TV definitely tends toward dulling the mind, as documented by Jerry Mander and many others. TV keeps the viewer glued to the screen both by giving a linear narrative and by quick edits and visual stimulation that leverage our ancient instinct. We can’t help but attend to any changes in our visual space, which in ancient times gave better chances of survival against predators. This mechanism of mental stimulation is even more present on the Internet than on TV because of its multitasking possibilities.

Also, the Internet, being composed mostly of small pieces of information competing for our attention, has a less linear narrative. Furthermore, the Internet, smartphones, and videogames don’t have a temporal structure; thus, there is no clear “beginning” or “end,” as in traditional media such as TV, where programs start and stop on a schedule. Thus, there’s no inherent end to online interaction. Online, we expect answers immediately, and with that expectation reinforced, our endlessly curious mind is pulled further into the current.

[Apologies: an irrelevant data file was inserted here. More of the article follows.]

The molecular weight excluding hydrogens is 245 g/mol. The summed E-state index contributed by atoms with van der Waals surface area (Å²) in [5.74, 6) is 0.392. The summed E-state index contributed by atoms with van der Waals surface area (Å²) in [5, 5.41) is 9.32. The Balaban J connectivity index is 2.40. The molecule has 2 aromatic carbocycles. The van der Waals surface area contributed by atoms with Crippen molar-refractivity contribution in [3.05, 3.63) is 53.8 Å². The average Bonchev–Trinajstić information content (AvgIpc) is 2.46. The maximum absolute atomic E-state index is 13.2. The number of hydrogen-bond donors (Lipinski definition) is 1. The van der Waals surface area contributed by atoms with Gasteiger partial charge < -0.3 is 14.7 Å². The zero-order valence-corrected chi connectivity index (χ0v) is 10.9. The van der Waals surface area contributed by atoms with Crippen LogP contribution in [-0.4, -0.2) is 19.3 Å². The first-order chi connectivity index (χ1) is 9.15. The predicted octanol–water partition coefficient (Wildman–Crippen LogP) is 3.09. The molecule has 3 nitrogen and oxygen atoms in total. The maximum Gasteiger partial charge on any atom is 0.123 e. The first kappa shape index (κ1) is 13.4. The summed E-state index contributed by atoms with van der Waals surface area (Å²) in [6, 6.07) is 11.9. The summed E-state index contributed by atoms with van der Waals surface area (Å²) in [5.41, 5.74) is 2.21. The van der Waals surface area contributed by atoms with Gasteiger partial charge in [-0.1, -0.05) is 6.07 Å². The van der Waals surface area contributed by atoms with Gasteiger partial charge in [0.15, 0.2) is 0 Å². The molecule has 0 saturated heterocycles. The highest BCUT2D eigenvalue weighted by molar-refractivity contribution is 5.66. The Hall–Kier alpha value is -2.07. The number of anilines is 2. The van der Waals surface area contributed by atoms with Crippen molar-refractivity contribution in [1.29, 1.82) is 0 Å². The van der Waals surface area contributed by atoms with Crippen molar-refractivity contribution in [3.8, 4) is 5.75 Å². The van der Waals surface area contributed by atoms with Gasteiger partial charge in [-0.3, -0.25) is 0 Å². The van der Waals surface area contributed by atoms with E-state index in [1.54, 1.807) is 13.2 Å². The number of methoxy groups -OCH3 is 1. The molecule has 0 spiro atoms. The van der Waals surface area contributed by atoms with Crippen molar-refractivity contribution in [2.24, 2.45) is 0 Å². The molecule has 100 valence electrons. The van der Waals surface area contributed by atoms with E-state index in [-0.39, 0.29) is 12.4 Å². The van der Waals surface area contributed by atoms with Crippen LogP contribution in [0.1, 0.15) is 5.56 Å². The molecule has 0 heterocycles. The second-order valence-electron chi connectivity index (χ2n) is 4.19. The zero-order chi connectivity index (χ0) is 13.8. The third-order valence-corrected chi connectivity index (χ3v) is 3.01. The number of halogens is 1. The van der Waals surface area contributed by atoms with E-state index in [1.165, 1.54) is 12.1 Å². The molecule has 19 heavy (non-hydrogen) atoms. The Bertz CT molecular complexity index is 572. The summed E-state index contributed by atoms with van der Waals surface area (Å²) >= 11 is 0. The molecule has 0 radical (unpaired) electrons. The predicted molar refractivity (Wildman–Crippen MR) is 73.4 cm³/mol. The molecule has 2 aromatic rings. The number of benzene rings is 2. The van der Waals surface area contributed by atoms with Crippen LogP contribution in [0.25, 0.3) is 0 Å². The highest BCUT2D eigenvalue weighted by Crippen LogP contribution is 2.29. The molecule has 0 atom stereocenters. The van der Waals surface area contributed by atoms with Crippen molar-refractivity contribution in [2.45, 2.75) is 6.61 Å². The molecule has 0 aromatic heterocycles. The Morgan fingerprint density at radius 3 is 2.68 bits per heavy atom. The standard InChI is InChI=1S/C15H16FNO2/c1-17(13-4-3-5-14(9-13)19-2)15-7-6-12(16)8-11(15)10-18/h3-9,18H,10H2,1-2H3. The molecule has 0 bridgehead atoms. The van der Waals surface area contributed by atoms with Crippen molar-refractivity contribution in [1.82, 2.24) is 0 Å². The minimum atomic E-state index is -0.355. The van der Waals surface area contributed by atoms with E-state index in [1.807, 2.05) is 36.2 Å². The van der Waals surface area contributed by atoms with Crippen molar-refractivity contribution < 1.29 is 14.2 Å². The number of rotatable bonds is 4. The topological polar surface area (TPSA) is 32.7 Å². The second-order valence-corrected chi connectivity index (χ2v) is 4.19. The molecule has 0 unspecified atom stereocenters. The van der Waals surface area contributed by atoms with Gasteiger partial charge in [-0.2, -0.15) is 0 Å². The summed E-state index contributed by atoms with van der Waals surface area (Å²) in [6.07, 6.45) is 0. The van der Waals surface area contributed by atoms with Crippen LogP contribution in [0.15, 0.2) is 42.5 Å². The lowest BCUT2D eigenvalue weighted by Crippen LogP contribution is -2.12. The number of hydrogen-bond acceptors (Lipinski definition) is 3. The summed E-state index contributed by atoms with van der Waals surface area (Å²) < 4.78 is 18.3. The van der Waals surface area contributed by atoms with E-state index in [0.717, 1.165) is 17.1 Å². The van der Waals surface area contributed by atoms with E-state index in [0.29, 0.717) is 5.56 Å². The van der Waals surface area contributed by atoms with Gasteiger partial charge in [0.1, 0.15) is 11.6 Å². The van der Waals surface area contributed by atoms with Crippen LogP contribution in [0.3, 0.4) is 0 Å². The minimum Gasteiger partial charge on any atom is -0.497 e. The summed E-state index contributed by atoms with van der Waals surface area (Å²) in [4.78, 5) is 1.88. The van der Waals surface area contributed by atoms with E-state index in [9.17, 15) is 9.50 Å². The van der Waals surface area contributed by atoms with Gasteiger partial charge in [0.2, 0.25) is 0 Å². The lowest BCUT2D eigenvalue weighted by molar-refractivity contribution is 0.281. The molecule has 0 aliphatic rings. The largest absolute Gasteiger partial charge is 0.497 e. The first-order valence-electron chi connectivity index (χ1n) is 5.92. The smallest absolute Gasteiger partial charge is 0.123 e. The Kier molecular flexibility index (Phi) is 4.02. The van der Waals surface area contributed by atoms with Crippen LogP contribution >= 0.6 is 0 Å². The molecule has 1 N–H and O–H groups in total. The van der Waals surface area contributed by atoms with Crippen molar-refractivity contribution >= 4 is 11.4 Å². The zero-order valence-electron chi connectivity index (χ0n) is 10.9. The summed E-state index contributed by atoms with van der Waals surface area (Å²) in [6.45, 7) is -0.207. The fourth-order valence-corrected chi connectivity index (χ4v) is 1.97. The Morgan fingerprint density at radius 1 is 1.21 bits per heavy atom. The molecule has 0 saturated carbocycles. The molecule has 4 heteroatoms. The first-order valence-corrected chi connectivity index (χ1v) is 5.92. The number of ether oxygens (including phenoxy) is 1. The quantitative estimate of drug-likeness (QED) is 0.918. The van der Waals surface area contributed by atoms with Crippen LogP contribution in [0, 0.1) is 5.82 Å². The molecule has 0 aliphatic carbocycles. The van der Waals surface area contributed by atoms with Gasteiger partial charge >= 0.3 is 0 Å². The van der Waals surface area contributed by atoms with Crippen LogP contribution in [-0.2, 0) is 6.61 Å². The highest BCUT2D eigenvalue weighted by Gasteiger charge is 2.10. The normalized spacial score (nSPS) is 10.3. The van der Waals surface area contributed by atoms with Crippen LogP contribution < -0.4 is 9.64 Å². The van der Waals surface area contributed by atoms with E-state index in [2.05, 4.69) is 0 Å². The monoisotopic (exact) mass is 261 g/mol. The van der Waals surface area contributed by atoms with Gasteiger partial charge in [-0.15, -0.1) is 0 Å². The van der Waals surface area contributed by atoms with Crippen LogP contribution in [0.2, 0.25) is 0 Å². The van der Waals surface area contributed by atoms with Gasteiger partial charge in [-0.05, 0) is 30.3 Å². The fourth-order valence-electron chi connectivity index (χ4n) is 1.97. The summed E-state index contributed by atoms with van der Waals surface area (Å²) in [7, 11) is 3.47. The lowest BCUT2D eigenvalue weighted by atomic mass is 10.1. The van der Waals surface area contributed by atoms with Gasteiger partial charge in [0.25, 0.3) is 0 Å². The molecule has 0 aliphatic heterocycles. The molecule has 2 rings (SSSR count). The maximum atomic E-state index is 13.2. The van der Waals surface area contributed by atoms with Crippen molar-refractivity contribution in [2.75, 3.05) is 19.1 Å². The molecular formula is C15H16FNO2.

The positive side of dullness is relaxation and the positive side of mental agitation is a curious, active mind. A relaxed though active mind is a marker of a receptive, creative, and balanced mind. TV and the Internet seduce us by simulating those states.

For some time, I thought that TV promoted mostly dullness while the Internet causes mental restlessness, but those states are complementary and support each other. The two media are coming closer to each other. TV is presenting more “multitasking” capabilities by running text on the screen and by using quick cuts and edits, while the Internet is becoming more passive due to the presence of videos and an endless “real-time” stream of information (news sites, blog entries, Twitter, Facebook, Google+) that we browse mostly in a passive way. A great majority of people are lurkers and don’t contribute to the user-generated content, and even the active ones spend more time in a passive state rather than commenting or writing their own entries.